A few weeks ago, the Jewish community celebrated the harvest festival by building "sukkot." What is a "sukkah"? Just a fragile hut with a leafy roof, the most vulnerable of houses. Vulnerable in time, where it lasts for only a week each year. Vulnerable in space, where its roof must be not only leafy but leaky-letting in the starlight, and gusts of wind and rain.
Why a sukkah? Why does the Sukkot prayer plead to God for a "sukkah of shalom" rather than God's "tent" or "house" or "palace" of peace? Precisely because the sukkah is so vulnerable.
For much of our lives we try to achieve peace and safety by building with steel and concrete and toughness-pyramids, air raid shelters, Pentagons, and World Trade Centers. We harden what might be targets and, like Pharaoh, harden our hearts against what is foreign to us. But the sukkah comes to remind us: We are in truth all vulnerable. If "a hard rain gonna fall," it will fall on all of us.
Americans have felt invulnerable. The oceans, our wealth, our military power have made up what seemed an invulnerable shield. Yet on Sept. 11 the ancient truth came home: We all live in a sukkah.
The planet is one interwoven web of life. I must love my neighbor as I do myself, because my neighbor and myself are interwoven. If I hate my neighbor, the hatred will recoil upon me.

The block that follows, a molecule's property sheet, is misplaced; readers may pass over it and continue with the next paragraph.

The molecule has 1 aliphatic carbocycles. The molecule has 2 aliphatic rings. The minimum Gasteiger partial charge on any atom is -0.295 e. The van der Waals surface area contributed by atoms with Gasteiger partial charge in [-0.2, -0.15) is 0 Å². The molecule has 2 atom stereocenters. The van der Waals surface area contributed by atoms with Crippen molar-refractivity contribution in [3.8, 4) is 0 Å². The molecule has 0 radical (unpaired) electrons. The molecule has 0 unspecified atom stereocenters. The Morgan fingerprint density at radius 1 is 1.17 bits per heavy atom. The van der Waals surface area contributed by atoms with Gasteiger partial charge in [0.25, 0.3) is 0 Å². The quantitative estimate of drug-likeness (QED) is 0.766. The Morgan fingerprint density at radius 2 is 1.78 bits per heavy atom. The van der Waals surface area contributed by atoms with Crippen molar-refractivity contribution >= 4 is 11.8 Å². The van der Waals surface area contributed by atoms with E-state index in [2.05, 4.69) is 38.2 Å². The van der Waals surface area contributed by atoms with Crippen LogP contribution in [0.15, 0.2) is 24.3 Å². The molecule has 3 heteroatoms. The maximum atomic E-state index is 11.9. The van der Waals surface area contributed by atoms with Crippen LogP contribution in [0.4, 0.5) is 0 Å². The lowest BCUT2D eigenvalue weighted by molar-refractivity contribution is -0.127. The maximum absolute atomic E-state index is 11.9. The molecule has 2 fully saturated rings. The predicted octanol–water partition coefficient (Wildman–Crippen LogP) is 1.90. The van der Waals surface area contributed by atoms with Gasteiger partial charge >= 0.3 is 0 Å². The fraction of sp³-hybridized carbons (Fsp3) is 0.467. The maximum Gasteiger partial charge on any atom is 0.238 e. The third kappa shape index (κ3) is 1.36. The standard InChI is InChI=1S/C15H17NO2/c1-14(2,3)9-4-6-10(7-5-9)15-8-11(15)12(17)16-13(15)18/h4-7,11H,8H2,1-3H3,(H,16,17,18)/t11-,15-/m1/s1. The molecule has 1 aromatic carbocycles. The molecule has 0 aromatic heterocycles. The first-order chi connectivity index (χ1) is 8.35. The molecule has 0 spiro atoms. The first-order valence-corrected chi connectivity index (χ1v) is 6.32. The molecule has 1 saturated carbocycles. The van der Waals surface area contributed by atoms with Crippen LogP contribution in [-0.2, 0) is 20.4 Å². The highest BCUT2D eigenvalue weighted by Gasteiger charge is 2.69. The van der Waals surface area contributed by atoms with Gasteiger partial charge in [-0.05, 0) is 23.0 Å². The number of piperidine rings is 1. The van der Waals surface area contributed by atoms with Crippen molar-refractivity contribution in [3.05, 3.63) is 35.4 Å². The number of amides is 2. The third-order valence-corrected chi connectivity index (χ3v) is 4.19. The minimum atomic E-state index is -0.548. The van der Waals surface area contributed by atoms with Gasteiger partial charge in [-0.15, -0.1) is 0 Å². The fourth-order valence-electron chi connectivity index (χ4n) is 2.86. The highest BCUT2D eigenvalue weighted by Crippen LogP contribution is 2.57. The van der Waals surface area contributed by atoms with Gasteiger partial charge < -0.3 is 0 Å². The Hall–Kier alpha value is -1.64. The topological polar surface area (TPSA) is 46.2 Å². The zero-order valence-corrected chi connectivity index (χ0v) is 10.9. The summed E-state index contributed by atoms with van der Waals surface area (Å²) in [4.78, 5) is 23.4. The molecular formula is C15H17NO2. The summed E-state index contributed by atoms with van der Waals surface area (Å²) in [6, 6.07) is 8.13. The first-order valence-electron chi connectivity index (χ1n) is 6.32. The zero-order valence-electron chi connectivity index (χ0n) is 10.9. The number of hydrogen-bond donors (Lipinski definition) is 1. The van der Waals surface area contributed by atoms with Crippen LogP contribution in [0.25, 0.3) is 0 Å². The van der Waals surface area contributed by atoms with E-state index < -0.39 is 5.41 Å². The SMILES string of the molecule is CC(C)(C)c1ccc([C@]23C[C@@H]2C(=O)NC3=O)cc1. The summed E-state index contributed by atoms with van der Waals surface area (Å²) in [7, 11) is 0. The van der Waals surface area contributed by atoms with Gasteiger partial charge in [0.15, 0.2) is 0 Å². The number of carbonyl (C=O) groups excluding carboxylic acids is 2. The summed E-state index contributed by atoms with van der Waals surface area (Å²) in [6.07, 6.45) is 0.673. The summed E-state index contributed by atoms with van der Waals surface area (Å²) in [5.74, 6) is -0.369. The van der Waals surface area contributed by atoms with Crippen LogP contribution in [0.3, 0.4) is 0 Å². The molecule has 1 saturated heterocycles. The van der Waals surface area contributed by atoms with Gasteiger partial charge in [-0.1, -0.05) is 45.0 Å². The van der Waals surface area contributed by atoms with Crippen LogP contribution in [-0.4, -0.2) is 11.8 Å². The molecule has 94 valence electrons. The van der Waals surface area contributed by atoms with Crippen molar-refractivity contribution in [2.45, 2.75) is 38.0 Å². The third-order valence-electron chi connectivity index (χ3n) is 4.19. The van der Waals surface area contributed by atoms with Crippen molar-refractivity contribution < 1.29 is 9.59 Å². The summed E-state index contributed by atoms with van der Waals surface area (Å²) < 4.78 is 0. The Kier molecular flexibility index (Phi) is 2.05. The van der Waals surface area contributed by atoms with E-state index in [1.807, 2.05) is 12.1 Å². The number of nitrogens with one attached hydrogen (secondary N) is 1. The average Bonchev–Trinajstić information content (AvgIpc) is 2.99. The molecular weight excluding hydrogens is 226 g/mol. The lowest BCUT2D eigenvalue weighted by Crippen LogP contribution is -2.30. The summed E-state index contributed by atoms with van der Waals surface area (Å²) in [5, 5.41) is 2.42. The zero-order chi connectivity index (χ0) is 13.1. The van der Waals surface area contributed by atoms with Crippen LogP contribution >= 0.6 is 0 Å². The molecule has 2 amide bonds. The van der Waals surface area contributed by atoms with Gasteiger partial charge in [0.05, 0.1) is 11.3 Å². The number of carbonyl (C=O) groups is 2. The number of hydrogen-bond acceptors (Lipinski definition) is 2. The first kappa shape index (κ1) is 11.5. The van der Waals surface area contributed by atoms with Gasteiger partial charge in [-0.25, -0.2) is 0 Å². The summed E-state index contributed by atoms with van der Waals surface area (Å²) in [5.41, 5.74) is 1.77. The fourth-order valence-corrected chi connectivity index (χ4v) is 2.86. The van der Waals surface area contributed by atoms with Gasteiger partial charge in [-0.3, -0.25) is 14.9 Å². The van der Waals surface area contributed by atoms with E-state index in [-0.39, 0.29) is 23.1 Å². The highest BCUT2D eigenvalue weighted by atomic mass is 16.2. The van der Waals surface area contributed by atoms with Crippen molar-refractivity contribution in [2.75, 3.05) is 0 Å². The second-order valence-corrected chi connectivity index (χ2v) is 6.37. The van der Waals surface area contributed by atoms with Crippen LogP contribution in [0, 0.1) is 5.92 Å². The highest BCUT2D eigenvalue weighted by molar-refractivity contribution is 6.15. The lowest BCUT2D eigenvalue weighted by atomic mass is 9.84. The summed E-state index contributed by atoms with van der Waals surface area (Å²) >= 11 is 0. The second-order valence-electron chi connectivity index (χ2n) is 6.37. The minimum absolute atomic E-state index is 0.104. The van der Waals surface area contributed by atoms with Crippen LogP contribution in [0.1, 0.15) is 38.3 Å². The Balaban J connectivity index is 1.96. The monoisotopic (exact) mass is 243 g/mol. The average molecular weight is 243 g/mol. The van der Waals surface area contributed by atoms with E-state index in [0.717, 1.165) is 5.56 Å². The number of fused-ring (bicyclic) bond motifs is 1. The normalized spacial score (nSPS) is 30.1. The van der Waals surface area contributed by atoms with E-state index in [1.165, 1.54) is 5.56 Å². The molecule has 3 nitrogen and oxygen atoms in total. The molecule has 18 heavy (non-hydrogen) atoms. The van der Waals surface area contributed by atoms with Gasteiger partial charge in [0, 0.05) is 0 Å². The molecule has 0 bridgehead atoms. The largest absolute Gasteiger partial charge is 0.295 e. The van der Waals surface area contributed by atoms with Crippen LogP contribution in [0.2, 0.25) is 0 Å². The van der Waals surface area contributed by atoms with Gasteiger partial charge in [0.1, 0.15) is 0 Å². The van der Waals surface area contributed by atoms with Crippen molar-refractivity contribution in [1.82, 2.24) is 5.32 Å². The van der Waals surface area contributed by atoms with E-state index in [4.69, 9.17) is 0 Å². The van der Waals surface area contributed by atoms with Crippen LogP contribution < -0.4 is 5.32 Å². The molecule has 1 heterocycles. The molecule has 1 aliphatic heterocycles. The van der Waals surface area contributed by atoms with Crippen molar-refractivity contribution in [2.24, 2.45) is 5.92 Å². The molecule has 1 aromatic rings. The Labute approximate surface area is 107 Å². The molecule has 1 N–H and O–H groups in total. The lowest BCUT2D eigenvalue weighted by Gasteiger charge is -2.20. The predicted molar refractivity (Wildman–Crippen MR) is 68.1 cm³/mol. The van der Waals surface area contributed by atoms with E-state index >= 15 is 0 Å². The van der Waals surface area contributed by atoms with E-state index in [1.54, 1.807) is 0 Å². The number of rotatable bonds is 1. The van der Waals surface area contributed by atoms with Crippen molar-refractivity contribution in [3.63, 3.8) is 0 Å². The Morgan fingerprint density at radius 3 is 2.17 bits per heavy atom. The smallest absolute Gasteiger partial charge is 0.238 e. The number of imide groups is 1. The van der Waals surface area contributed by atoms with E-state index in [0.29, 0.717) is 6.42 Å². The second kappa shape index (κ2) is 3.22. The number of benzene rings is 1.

How do we make such a vulnerable house into a place of shalom, of peace and security and harmony and wholeness? The lesson is that only a world where we all recognize our vulnerability can become a world where all communities feel responsible to all other communities. Once acts of murder happen, the murderers must be brought to justice-without killing more innocents. But the goal must be to prevent such murders, and only a world where we all know how vulnerable we are can prevent such acts of rage and murder. If I treat my neighbor's pain and grief as foreign, I will end up suffering when my neighbor's pain and grief curdle into rage. But if I realize that the walls between us are full of holes, I can reach through them in compassion.
Rabbi Arthur Waskow is director of The Shalom Center and author of Godwrestling-Round 2.